PS. I’d love to know. What song best describes you? What about your org culture? Are those two songs in conflict or would they be on the same album?

{ 10 comments… read them below or add one }

Gary Gruber December 5, 2017 at 7:42 am

Yes to culture fit and the specific needs beyond skills. When heading up a start-up, I needed to hire 10 people to help me launch an entirely new organization. Those people needed to be extremely creative, resourceful, passionate & mission driven, patient, kind and generous. Those are not typical resume skills. I interviewed 100 and selected the 10 I thought had the best chance of contributing to success for all. And, it worked, not because of my astute hiring, but because of those peoples’ abilities and personalities to adapt to an emerging, developing culture and helping to define it for others.
By the way, here’s another one of those off the track questions, “What kind of dog would you be and why?”

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Alli Polin December 6, 2017 at 5:52 am

Gary,

Sounds like you did a great job of finding the right people for your start-up. Proves that you can indeed interview beyond skills successfully. You’re also right – you gave people a chance and they’re the ones who made the magic happen.

What kind of dog would you be?? Ha! Definitely one that doesn’t shed. 😉

Appreciate it every time you share your experience.

Alli

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Kate Nasser, The People Skills Coach™ December 5, 2017 at 8:31 am

Very interesting post Alli. For companies to find candidates that fit the culture, they must first truly know what they want their culture to be vs. what it is.

I often suggest to them that they before they start the next round of hiring:
– Write down in simple terms what their culture is (this is a bit harder than it sounds)
– Then list (a) attitudes and (b) behaviors that the current employees have and use that illustrate that culture. Example: Teamwork – what is their definition and how does it come to life.

Also, they must decide if they want to evolve/change their culture. If yes, then list out what is the new picture and what attitudes/behaviors will get them there.

All of this detail work, makes it much easier to then create simulations that they can use *during hiring to find candidates that are a culture fit!

You have written a very important post and I look forward to reading all the comments.
Kate

Kate Nasser, The People Skills Coach™

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Alli Polin December 6, 2017 at 5:54 am

Good advice, Kate. I’ve worked with organizations to transition their culture and too often they looked at what they wanted to create but missed the step of looking at the strengths that they wanted to keep too. Can be tough to go through the transformation process without a skilled facilitator too. Outside experts give everyone a chance to be a part of the culture change process.

Great insights. Thanks for sharing them here!

Alli

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Terri Klass December 5, 2017 at 9:50 am

Well done Alli! Culture fit is key for both organizations and individuals they hire. I have noticed with the Millennials that being in an organization that supports their values and appreciates their gifts is critical. They know who they are and what is important to them.

For organizations it is essential to understand clearly what communication styles and core values are important to them before looking to hire new people.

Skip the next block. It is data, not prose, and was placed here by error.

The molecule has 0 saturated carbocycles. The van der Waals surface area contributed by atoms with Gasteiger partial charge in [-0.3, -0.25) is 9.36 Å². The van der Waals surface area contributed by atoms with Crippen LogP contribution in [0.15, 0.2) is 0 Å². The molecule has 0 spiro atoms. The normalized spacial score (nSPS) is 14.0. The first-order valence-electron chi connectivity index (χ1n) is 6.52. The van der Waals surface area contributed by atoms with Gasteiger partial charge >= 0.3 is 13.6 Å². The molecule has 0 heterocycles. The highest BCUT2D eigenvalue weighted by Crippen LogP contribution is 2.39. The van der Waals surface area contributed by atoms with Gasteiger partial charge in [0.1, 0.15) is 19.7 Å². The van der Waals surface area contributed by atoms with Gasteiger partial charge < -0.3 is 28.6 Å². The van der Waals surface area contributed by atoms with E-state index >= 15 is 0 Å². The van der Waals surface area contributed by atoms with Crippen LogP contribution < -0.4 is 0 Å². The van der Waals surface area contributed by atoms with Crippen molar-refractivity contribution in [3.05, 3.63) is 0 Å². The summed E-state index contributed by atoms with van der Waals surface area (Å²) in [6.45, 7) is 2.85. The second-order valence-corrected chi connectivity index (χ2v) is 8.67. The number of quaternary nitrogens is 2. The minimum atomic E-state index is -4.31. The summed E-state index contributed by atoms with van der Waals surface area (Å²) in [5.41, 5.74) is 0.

Thanks Alli and will share!

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Alli Polin December 6, 2017 at 6:28 am

I wonder if Gen X and potentially Boomers are more willing to flex on what’s important to them for the “right” job. Thing is, when we know it’s a mismatch and squeeze in anyway, it’s wrong all-around. I’ve lived through it.

I also think orgs need to be honest about their culture… not only the one they want but the one they have NOW when making hires.

Thanks, Terri!

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LaRae Quy December 5, 2017 at 7:19 pm

Great article, Alli! And I can see why you picked “Hard Headed Woman” by Cat Stevens…you knew you were going to kick butt when you hit the real world! You’ve offered solid advice on how leaders can help create the right culture fit for their companies. Often, it’s really a matter of leaders understanding that they need to define their corporate culture and then hire accordingly….

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Alli Polin December 6, 2017 at 6:30 am

I think I’ll always love Hard Headed Woman. It’s the mentally tough part of me that keeps shining through 🙂

You can hire and see what culture comes through or do it with intention. It can be hard to pass on a “great resume” when it’s the wrong person presenting it.

Thanks, LaRae!

Alli

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Jon Mertz December 6, 2017 at 8:17 am

Alli,

Cultural fit is important, as is getting to know the mindset and behaviors of the candidate. Getting the interviewee out of the office helps with both. Go to lunch or breakfast once or twice. If nice outside, go for a walk around the building and have a conversation. Getting interviewees out of the stage of interviewing will help to get to know the person.

Jon

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Alli Polin December 8, 2017 at 4:34 am

I’m with you, Jon. Leaving behind the formality of a cross-the-desk interview gives us new insight into our candidates. Equally important, it gives them a deeper insight into the organization and its leaders too.

I especially like your idea of taking a walk. I’m reminded of when I was interviewed years ago, and we both brought our lunch to a bench in the outdoor courtyard. We got to know each other beyond the open position and my fit.

Many thanks!

Alli